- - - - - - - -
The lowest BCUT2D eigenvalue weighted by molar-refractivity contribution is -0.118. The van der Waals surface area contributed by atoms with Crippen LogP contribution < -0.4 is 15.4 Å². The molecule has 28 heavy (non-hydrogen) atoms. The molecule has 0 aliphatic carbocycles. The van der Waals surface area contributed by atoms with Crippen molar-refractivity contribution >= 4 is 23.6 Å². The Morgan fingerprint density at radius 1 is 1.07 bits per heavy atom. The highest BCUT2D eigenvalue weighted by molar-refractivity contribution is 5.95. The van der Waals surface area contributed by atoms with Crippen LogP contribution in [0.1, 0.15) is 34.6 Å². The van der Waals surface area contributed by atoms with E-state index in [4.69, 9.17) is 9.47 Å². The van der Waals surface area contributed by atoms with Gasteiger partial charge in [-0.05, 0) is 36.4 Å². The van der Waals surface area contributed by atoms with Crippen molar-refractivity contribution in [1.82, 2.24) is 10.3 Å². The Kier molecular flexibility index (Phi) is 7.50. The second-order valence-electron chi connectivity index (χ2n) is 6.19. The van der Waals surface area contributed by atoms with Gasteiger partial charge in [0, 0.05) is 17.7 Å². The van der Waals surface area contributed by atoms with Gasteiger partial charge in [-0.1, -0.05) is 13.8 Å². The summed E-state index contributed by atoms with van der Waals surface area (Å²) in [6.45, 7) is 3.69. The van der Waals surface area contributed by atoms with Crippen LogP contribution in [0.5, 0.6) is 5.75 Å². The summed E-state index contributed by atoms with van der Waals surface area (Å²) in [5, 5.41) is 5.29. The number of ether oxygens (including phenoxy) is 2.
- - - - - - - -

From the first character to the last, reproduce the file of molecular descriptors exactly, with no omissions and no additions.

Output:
The lowest BCUT2D eigenvalue weighted by molar-refractivity contribution is -0.118. The van der Waals surface area contributed by atoms with Crippen LogP contribution < -0.4 is 15.4 Å². The molecule has 28 heavy (non-hydrogen) atoms. The molecule has 0 aliphatic carbocycles. The van der Waals surface area contributed by atoms with Crippen molar-refractivity contribution >= 4 is 23.6 Å². The Morgan fingerprint density at radius 1 is 1.07 bits per heavy atom. The highest BCUT2D eigenvalue weighted by molar-refractivity contribution is 5.95. The van der Waals surface area contributed by atoms with Crippen LogP contribution in [0.1, 0.15) is 34.6 Å². The van der Waals surface area contributed by atoms with E-state index in [4.69, 9.17) is 9.47 Å². The van der Waals surface area contributed by atoms with Gasteiger partial charge in [-0.05, 0) is 36.4 Å². The van der Waals surface area contributed by atoms with Crippen molar-refractivity contribution in [1.82, 2.24) is 10.3 Å². The Kier molecular flexibility index (Phi) is 7.50. The second-order valence-electron chi connectivity index (χ2n) is 6.19. The van der Waals surface area contributed by atoms with Gasteiger partial charge in [0, 0.05) is 17.7 Å². The van der Waals surface area contributed by atoms with Gasteiger partial charge in [-0.1, -0.05) is 13.8 Å². The summed E-state index contributed by atoms with van der Waals surface area (Å²) in [6.45, 7) is 3.69. The van der Waals surface area contributed by atoms with Crippen LogP contribution in [0.5, 0.6) is 5.75 Å². The summed E-state index contributed by atoms with van der Waals surface area (Å²) in [5, 5.41) is 5.29. The number of ether oxygens (including phenoxy) is 2.